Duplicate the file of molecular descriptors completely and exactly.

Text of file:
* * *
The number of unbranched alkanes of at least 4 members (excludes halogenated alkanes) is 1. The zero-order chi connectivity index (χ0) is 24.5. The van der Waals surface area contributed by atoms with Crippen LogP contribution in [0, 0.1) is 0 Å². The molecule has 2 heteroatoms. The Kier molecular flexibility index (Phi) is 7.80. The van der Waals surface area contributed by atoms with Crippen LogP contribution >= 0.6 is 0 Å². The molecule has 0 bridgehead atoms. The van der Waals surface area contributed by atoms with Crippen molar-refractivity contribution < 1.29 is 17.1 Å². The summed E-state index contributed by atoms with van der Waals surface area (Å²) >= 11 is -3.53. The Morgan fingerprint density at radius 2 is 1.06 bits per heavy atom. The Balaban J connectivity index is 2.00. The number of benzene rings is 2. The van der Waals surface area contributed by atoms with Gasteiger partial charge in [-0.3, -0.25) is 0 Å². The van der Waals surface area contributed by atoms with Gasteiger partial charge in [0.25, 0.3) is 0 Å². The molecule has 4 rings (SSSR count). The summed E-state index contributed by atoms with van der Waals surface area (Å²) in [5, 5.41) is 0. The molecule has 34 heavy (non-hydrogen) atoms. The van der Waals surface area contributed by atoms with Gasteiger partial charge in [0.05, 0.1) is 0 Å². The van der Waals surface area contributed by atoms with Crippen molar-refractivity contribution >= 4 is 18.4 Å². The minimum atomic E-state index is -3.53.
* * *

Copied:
The number of unbranched alkanes of at least 4 members (excludes halogenated alkanes) is 1. The zero-order chi connectivity index (χ0) is 24.5. The van der Waals surface area contributed by atoms with Crippen LogP contribution in [0, 0.1) is 0 Å². The molecule has 2 heteroatoms. The Kier molecular flexibility index (Phi) is 7.80. The van der Waals surface area contributed by atoms with Crippen LogP contribution >= 0.6 is 0 Å². The molecule has 0 bridgehead atoms. The van der Waals surface area contributed by atoms with Crippen molar-refractivity contribution < 1.29 is 17.1 Å². The summed E-state index contributed by atoms with van der Waals surface area (Å²) >= 11 is -3.53. The Morgan fingerprint density at radius 2 is 1.06 bits per heavy atom. The Balaban J connectivity index is 2.00. The number of benzene rings is 2. The van der Waals surface area contributed by atoms with Gasteiger partial charge in [-0.3, -0.25) is 0 Å². The van der Waals surface area contributed by atoms with Gasteiger partial charge in [0.25, 0.3) is 0 Å². The molecule has 4 rings (SSSR count). The summed E-state index contributed by atoms with van der Waals surface area (Å²) in [5, 5.41) is 0. The molecule has 34 heavy (non-hydrogen) atoms. The van der Waals surface area contributed by atoms with Gasteiger partial charge in [0.05, 0.1) is 0 Å². The van der Waals surface area contributed by atoms with Crippen molar-refractivity contribution >= 4 is 18.4 Å². The minimum atomic E-state index is -3.53.